Companies rely on water just as much as the individual person does, water is essential to not only life by how a company runs, which is why it will have a drastic impact on economics at the lowest level. A water decreases in supply, businesses will have to place a higher priority on the management of their water resources. Initially water was seen as a “free raw material”, but now that the “marginal cost of water is rising around the world” many companies have begun to shift their perception of the commodity. Christopher Gasson, publisher of Global Water Intelligence stated, “Previously, water was treated as a free raw material. Now, companies are realizing it can damage their brand, their credibility, their credit rating and their insurance costs.
There are many indirect and direct causes that can negatively affect water quality all around the world, including turbidity, physical, and chemical agents that can lead to the destruction of the various significant freshwater ecosystems. Some of the most common issues found in freshwater ecosystems due to domestic waste and runoff include fossil fuels, pesticides/industrial chemicals, plastic, and
Some regions are more susceptible to acid rain because they don't have enough Alkaline soil to "neutralize" the acid before it is able to destroy the rest of the soil or before it can run off into lakes or rivers. Aquatic environments can be greatly affected by soil runoff. Acidic soil may runoff into lakes and rivers due to erosion, causing acid rain to destroy more environment. Acid rain aquatic animals as well as aquatic plant life. When acid rain combines with water in major bodies of water, it not only destroys wildlife habitat, it destroys our drinking water.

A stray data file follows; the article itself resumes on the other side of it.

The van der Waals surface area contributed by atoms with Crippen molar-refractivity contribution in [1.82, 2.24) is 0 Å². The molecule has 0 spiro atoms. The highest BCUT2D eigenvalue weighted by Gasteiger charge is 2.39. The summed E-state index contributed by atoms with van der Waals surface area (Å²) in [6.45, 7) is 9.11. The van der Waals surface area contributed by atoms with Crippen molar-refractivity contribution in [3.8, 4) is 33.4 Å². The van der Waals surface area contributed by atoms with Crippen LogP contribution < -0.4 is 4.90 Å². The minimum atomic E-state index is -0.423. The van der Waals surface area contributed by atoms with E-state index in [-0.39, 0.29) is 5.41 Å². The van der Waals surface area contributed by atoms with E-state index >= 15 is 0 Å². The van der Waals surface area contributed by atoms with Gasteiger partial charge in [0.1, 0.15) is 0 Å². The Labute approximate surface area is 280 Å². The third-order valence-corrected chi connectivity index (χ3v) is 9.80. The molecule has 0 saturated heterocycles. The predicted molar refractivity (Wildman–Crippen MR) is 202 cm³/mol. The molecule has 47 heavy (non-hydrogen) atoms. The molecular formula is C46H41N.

Key factors in economic development are manufacturing, farming, and harnessing energy. Although these factors have consequences to their exploitation such as water used to produce steel is water that 663 million people who don’t have access to could use to drink. Realizing toxic waste, a by-product of manufacturing something into the Oceans can disrupting the balance of the ecosystem. Side effects like fertilizer flowing into rivers and lakes throwing the ecosystem of balance and causing eutrophication to occur, making the water dangerous to drink. Another factor in the depletion and deterioration of our water resources is from harnessing energy, hydroelectricity uses a dam to harness the water flow to produce energy which disrupts the balance of the river and lakes.
At high levels, nutrients can over stimulate the growth of aquatic plants and algae. Excessive growth of these types of organisms consequently clogs our waterways, use up dissolved oxygen as they decompose, and block light to deeper waters. [David Krantz] This could be very harmful to aquatic organisms as it affects the respiration ability of fish and other creatures of the sea. Pollution is also caused when silt and other suspended solids, such as soil, washoff plowed fields, construction and logging sites, urban areas, and eroded river banks when it rains. [David Krantz] Pollution in the form of organic material enters waterways in many different forms as sewage, as leaves and grass clippings, or as runoff from livestock feedlots and pastures.